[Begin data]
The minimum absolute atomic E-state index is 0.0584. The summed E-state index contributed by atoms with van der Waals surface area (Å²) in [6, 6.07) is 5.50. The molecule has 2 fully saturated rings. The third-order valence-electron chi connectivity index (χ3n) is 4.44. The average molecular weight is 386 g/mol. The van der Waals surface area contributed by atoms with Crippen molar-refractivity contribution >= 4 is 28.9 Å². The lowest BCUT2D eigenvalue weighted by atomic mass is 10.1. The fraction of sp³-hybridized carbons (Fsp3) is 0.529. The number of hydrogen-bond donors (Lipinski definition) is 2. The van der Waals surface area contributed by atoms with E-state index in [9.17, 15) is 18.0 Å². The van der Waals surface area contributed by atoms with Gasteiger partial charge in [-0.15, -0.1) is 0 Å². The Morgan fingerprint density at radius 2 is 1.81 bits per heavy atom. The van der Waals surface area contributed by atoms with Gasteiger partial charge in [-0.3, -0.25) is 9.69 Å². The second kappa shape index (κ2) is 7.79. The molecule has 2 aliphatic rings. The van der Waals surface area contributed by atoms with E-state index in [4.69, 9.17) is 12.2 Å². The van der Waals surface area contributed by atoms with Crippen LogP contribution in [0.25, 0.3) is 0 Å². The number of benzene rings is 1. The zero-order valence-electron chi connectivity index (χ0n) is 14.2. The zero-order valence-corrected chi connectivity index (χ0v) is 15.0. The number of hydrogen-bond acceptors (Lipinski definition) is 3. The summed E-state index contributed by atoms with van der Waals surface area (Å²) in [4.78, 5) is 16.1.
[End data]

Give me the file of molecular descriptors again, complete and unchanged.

The minimum absolute atomic E-state index is 0.0584. The summed E-state index contributed by atoms with van der Waals surface area (Å²) in [6, 6.07) is 5.50. The molecule has 2 fully saturated rings. The third-order valence-electron chi connectivity index (χ3n) is 4.44. The average molecular weight is 386 g/mol. The van der Waals surface area contributed by atoms with Crippen molar-refractivity contribution >= 4 is 28.9 Å². The lowest BCUT2D eigenvalue weighted by atomic mass is 10.1. The fraction of sp³-hybridized carbons (Fsp3) is 0.529. The number of hydrogen-bond donors (Lipinski definition) is 2. The van der Waals surface area contributed by atoms with E-state index in [9.17, 15) is 18.0 Å². The van der Waals surface area contributed by atoms with Gasteiger partial charge in [-0.15, -0.1) is 0 Å². The Morgan fingerprint density at radius 2 is 1.81 bits per heavy atom. The van der Waals surface area contributed by atoms with Gasteiger partial charge in [-0.3, -0.25) is 9.69 Å². The second kappa shape index (κ2) is 7.79. The molecule has 2 aliphatic rings. The van der Waals surface area contributed by atoms with E-state index in [4.69, 9.17) is 12.2 Å². The van der Waals surface area contributed by atoms with Crippen LogP contribution in [0.25, 0.3) is 0 Å². The number of benzene rings is 1. The zero-order valence-electron chi connectivity index (χ0n) is 14.2. The zero-order valence-corrected chi connectivity index (χ0v) is 15.0. The number of hydrogen-bond acceptors (Lipinski definition) is 3. The summed E-state index contributed by atoms with van der Waals surface area (Å²) in [4.78, 5) is 16.1.